A couple of years ago, conflicting information emerged regarding whether Seattle would be launching a bid to host the Super Bowl. It hasn’t happened yet, but it still could.
“[W]e are trying to position ourselves so we can put it in when the time is right,” Seattle Sports Commission executive director Ralph Mortion said Friday, via the Tacoma News Tribune.
Morton has no prediction as to when the time will be right.
“Everything needs to align just right,” Morton said. “It’s going to come down to the Seahawks and [owner] Paul Allen [wanting to place a bid]. And the community will need to step up in a major way. . . . It will be a significant effort, not something to be taken lightly.”
Seattle previously tried to host the game in the Kingdome, but Seattle gave up after five failed bids in 12 years.
If next Sunday’s Super Bowl goes off without a hitch — or a blizzard — other cold-weather climates with open-air stadiums could be inclined to give it a whirl. Which would be good news for the NFL, since more suitors means more bids means better bids means more money for the owners.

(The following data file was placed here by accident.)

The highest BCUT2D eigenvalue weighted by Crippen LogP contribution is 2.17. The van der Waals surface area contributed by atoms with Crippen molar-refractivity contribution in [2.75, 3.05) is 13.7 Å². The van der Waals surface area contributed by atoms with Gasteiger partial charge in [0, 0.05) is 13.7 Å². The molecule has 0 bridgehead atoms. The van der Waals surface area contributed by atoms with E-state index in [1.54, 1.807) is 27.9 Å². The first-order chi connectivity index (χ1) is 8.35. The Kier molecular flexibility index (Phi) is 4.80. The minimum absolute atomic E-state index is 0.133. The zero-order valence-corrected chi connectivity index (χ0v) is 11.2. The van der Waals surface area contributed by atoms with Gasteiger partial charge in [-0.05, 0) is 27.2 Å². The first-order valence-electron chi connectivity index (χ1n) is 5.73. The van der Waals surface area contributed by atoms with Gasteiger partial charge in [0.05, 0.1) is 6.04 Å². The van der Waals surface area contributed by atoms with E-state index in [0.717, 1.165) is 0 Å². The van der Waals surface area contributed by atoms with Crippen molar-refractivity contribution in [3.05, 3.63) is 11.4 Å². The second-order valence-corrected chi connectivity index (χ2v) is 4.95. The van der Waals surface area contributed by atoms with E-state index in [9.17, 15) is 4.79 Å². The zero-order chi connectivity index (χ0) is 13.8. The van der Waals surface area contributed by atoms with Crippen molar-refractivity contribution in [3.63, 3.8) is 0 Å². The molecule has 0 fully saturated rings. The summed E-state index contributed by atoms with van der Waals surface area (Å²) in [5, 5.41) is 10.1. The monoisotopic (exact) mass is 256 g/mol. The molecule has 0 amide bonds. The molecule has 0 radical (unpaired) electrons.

“Hotels, destinations, character, food, salmon, crab, microbrews, wine, walkability downtown and light rail that’s expanding so we could have events at the University of Washington and Seattle Center,” Morton said of a potential Seattle Super Bowl. “Seventy percent of the seats [at CenturyLink Field] are covered, and it’s a great football experience. . . . I’m biased, but I think we’d knock it out of the park.”
The only question is when and if they want to swing the bat.